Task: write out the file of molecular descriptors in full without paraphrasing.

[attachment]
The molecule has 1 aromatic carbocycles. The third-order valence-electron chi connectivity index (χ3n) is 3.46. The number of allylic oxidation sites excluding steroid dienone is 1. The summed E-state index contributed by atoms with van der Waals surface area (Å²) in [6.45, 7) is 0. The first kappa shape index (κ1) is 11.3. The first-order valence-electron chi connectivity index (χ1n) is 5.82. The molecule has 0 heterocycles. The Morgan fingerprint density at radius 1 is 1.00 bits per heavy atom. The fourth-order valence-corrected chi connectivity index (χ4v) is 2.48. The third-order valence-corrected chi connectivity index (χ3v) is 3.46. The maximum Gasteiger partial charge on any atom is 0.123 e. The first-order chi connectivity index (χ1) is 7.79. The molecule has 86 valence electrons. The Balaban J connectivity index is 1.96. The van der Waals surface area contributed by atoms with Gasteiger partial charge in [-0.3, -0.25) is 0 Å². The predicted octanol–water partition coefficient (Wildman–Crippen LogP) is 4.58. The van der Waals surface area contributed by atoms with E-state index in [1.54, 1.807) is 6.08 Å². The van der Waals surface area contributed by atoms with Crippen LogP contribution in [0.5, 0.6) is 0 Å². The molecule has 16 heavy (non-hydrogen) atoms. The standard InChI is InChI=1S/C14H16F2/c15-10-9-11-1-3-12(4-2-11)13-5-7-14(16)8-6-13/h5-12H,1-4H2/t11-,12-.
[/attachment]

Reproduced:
The molecule has 1 aromatic carbocycles. The third-order valence-electron chi connectivity index (χ3n) is 3.46. The number of allylic oxidation sites excluding steroid dienone is 1. The summed E-state index contributed by atoms with van der Waals surface area (Å²) in [6.45, 7) is 0. The first kappa shape index (κ1) is 11.3. The first-order valence-electron chi connectivity index (χ1n) is 5.82. The molecule has 0 heterocycles. The Morgan fingerprint density at radius 1 is 1.00 bits per heavy atom. The fourth-order valence-corrected chi connectivity index (χ4v) is 2.48. The third-order valence-corrected chi connectivity index (χ3v) is 3.46. The maximum Gasteiger partial charge on any atom is 0.123 e. The first-order chi connectivity index (χ1) is 7.79. The molecule has 86 valence electrons. The Balaban J connectivity index is 1.96. The van der Waals surface area contributed by atoms with Gasteiger partial charge in [-0.3, -0.25) is 0 Å². The predicted octanol–water partition coefficient (Wildman–Crippen LogP) is 4.58. The van der Waals surface area contributed by atoms with E-state index in [1.54, 1.807) is 6.08 Å². The van der Waals surface area contributed by atoms with Crippen LogP contribution in [0.5, 0.6) is 0 Å². The molecule has 16 heavy (non-hydrogen) atoms. The standard InChI is InChI=1S/C14H16F2/c15-10-9-11-1-3-12(4-2-11)13-5-7-14(16)8-6-13/h5-12H,1-4H2/t11-,12-.